Get this: As the normal person ages( ones with a thyroid) they will inevitably have lower thyroid function because of hormonal changes. Men and women.The two key participants in energy function and levels afe the Thyroid and the Adrenals. There is a product available that I take , it is Adreset by a company called Metagenics. If you can find this , pass it by your physician and take it daily. It supports the Adrenals. It takes a while so give it time to start working. The Adrenals are sooooo important when you have had your thyroid removed. Also ,please google CoQ10, it seems to have helped me alot. By the way, if you feel that you are depressed, forgive yourself . Feed your Adrenals, CoQ10 helps your metabolism and is a great anti-oxidant. I started to lose my hair, and I put myself on Kelp( iodine) and Cod Liver oil tablets. It all came back. It may seem like a battle,for a while...pay close attention to what you are taking and how you are feeling, keep a record, it will be helpful. I want you to know that I am still jogging at 56 and will not settle for anything less than feeling the best with what I have to deal with. By the way, always have your thyroid levels checked every 3 mo., if possible, keep records, And INSIST that you be shown the levels that your thyroid is at. It may be possible that your body isn't producing T3, which is essential to energy production. Life changes and so does your thyroid levels in relation to stress. If the doctor says that your levels are fine, please insist on being shown the #'s. For example...my doctor told me that my levels were fine, when I insisted hetold me again, they wrre fine, when I asked to see the #'s ,It showed that my T3 was at 1.4.I asked him on what scale he used. He showed me ...the scale was from 1>3 to 3>3 I asked him why it was acceptable. He said , your body doesn't seem to make T3.I said, do you think maybe we should find out why, He agreed...I am now seeing an endocrinologist. Do not accept , that this is it, just because a doctor says so. Know your body , what makes it function at it's peek, and don't stop looking. I'll bet you I am still walking around in my late 80's. If you're exhausted...Feed your adrenals, for sure, to start. Hope this helps some.By the way, check out Iodine..and please google CoQ10.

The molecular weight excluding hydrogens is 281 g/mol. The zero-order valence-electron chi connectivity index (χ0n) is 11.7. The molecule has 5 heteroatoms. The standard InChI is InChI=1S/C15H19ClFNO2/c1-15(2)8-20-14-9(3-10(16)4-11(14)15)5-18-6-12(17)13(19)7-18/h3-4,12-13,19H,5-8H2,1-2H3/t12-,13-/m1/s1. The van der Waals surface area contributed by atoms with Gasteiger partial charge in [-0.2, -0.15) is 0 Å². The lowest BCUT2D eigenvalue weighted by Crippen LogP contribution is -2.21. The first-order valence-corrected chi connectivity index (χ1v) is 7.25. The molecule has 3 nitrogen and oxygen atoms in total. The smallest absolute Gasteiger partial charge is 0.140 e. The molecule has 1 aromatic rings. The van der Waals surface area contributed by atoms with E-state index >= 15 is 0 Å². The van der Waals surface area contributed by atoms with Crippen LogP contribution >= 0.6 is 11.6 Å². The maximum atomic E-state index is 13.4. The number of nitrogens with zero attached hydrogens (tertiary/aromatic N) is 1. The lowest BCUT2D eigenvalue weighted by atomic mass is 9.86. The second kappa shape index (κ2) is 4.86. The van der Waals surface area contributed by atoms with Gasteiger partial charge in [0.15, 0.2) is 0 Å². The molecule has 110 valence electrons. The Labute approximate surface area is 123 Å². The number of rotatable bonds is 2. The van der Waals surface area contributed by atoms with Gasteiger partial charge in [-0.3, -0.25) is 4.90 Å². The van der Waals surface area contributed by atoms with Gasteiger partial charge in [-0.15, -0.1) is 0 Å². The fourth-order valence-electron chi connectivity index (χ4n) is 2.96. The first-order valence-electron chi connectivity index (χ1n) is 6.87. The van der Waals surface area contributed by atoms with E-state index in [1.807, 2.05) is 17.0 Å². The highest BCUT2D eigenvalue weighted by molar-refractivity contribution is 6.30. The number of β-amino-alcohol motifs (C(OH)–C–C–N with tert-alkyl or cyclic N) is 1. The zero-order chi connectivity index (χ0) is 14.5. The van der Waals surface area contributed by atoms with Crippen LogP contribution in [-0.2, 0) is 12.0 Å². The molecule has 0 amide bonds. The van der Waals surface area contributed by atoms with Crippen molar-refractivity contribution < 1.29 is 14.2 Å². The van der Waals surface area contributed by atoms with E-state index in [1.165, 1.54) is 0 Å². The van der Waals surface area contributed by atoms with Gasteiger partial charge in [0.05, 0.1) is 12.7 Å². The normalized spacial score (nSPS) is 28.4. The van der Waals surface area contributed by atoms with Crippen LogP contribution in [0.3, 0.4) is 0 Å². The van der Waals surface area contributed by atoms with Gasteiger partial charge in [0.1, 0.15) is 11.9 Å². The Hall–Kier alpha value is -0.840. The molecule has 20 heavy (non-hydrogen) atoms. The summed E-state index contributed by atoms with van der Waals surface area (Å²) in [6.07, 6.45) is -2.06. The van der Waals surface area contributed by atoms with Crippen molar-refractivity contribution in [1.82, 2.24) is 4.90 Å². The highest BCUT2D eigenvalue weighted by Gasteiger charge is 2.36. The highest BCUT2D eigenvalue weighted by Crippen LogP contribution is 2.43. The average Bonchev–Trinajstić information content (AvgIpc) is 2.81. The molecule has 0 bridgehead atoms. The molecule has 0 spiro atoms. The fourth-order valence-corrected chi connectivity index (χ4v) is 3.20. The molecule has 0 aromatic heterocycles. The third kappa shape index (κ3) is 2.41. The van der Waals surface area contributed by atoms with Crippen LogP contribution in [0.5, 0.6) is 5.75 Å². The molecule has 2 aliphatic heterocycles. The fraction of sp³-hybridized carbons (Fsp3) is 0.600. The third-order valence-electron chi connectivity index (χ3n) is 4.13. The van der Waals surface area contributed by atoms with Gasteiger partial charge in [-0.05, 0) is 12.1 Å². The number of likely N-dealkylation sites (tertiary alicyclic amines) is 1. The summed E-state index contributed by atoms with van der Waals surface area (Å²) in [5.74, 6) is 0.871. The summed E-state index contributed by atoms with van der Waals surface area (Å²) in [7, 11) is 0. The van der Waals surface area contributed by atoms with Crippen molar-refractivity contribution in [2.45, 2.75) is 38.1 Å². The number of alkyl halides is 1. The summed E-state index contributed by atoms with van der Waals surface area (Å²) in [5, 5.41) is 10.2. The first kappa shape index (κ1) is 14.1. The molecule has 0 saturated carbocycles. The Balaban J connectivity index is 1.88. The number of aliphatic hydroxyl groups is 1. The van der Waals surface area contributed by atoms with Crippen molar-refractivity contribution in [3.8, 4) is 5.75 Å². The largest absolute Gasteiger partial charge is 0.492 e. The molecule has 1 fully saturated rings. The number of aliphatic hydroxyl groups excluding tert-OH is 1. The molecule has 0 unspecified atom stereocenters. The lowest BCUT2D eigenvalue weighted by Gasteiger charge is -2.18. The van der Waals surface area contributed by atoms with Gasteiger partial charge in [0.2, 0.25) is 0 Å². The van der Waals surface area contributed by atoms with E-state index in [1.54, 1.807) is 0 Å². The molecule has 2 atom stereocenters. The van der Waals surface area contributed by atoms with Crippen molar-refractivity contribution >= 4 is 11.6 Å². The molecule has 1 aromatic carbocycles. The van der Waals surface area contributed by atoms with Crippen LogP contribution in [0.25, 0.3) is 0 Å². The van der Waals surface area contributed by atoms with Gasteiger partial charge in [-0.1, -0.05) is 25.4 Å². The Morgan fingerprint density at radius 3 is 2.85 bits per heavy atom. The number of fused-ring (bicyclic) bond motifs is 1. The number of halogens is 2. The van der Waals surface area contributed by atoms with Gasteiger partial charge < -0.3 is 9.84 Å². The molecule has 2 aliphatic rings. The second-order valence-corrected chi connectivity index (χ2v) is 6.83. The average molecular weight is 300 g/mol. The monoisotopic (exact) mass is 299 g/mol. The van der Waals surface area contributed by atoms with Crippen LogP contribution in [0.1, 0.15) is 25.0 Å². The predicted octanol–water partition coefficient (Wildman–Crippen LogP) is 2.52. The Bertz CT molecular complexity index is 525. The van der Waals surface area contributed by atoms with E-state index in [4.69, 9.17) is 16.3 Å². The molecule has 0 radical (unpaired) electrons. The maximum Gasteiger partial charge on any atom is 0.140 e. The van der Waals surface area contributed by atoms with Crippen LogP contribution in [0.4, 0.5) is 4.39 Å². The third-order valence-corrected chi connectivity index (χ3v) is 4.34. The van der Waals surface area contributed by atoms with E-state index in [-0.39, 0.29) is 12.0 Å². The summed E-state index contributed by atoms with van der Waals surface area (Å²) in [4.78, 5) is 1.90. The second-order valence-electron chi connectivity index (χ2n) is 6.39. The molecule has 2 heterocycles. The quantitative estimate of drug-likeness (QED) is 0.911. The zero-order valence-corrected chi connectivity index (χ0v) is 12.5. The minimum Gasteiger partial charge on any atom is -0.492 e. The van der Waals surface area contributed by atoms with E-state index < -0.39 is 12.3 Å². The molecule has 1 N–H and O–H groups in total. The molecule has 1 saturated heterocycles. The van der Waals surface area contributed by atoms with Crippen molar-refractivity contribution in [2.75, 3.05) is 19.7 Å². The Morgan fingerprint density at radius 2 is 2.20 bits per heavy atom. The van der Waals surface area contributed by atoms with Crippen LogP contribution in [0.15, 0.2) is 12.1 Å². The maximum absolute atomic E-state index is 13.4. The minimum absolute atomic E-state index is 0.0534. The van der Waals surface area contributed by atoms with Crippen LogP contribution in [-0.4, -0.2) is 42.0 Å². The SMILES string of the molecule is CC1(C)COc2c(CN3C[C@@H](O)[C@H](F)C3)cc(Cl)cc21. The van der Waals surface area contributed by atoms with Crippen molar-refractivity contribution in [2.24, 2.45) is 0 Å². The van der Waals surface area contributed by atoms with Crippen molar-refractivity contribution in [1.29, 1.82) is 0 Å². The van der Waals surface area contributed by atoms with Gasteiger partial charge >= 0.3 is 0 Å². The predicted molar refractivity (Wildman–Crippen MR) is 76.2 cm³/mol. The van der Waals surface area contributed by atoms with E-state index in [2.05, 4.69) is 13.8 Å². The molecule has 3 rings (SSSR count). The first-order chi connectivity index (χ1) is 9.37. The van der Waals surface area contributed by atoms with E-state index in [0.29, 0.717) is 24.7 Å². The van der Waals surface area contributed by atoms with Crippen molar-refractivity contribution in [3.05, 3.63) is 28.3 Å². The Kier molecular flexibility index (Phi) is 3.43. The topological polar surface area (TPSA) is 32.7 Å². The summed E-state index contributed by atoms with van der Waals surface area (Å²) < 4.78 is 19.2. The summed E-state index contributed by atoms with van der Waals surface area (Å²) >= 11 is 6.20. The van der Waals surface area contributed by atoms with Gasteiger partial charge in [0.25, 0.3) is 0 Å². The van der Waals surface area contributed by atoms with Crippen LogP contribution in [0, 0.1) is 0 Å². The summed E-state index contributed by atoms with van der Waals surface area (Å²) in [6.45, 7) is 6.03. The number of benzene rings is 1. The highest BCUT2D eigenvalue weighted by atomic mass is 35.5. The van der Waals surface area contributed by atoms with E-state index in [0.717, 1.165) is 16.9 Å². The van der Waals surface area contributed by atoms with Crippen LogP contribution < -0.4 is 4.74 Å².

Copyright 1994-2018MedHelp.All rights reserved. MedHelp is a division of Vitals Consumer Services, LLC.
The Content on this Site is presented in a summary fashion, and is intended to be used for educational and entertainment purposes only. It is not intended to be and should not be interpreted as medical advice or a diagnosis of any health or fitness problem, condition or disease; or a recommendation for a specific test, doctor, care provider, procedure, treatment plan, product, or course of action. MedHelp is not a medical or healthcare provider and your use of this Site does not create a doctor / patient relationship. We disclaim all responsibility for the professional qualifications and licensing of, and services provided by, any physician or other health providers posting on or otherwise referred to on this Site and/or any Third Party Site. Never disregard the medical advice of your physician or health professional, or delay in seeking such advice, because of something you read on this Site. We offer this Site AS IS and without any warranties. By using this Site you agree to the following Terms and Conditions. If you think you may have a medical emergency, call your physician or 911 immediately.